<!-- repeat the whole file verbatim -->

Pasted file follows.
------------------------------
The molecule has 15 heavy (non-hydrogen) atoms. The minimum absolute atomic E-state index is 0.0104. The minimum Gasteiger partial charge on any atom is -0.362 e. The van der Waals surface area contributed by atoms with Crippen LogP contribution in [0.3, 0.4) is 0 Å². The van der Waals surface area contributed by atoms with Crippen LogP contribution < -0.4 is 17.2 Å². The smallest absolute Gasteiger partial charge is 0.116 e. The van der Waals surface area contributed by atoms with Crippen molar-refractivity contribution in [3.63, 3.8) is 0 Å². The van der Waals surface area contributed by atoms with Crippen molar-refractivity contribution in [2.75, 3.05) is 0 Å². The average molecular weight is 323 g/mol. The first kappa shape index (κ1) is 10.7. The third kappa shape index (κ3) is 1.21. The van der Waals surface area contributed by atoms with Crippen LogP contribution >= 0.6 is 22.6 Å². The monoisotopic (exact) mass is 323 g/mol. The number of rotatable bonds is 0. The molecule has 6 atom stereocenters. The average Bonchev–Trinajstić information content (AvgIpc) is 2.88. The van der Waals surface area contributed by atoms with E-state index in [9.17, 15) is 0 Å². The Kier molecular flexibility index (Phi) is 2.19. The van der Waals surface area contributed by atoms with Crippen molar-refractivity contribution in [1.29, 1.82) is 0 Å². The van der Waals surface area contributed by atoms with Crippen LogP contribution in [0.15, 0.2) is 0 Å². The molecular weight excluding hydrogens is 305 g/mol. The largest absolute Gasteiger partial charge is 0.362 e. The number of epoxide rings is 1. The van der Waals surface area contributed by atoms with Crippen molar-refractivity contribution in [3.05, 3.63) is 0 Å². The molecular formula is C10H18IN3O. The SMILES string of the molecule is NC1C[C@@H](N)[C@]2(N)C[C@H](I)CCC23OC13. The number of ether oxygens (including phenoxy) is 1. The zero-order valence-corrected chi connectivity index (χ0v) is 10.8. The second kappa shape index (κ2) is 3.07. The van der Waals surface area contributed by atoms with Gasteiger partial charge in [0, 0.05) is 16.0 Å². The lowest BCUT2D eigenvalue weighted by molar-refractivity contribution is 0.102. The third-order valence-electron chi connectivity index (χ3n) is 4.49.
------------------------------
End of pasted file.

The molecule has 15 heavy (non-hydrogen) atoms. The minimum absolute atomic E-state index is 0.0104. The minimum Gasteiger partial charge on any atom is -0.362 e. The van der Waals surface area contributed by atoms with Crippen LogP contribution in [0.3, 0.4) is 0 Å². The van der Waals surface area contributed by atoms with Crippen LogP contribution < -0.4 is 17.2 Å². The smallest absolute Gasteiger partial charge is 0.116 e. The van der Waals surface area contributed by atoms with Crippen molar-refractivity contribution in [3.63, 3.8) is 0 Å². The van der Waals surface area contributed by atoms with Crippen molar-refractivity contribution in [2.75, 3.05) is 0 Å². The average molecular weight is 323 g/mol. The first kappa shape index (κ1) is 10.7. The third kappa shape index (κ3) is 1.21. The van der Waals surface area contributed by atoms with Crippen LogP contribution >= 0.6 is 22.6 Å². The monoisotopic (exact) mass is 323 g/mol. The number of rotatable bonds is 0. The molecule has 6 atom stereocenters. The average Bonchev–Trinajstić information content (AvgIpc) is 2.88. The van der Waals surface area contributed by atoms with E-state index in [9.17, 15) is 0 Å². The Kier molecular flexibility index (Phi) is 2.19. The van der Waals surface area contributed by atoms with Crippen molar-refractivity contribution in [1.29, 1.82) is 0 Å². The van der Waals surface area contributed by atoms with Crippen LogP contribution in [0.15, 0.2) is 0 Å². The molecular weight excluding hydrogens is 305 g/mol. The largest absolute Gasteiger partial charge is 0.362 e. The number of epoxide rings is 1. The van der Waals surface area contributed by atoms with Crippen molar-refractivity contribution in [3.05, 3.63) is 0 Å². The molecular formula is C10H18IN3O. The SMILES string of the molecule is NC1C[C@@H](N)[C@]2(N)C[C@H](I)CCC23OC13. The number of ether oxygens (including phenoxy) is 1. The zero-order valence-corrected chi connectivity index (χ0v) is 10.8. The second kappa shape index (κ2) is 3.07. The van der Waals surface area contributed by atoms with Gasteiger partial charge in [0, 0.05) is 16.0 Å². The lowest BCUT2D eigenvalue weighted by molar-refractivity contribution is 0.102. The third-order valence-electron chi connectivity index (χ3n) is 4.49.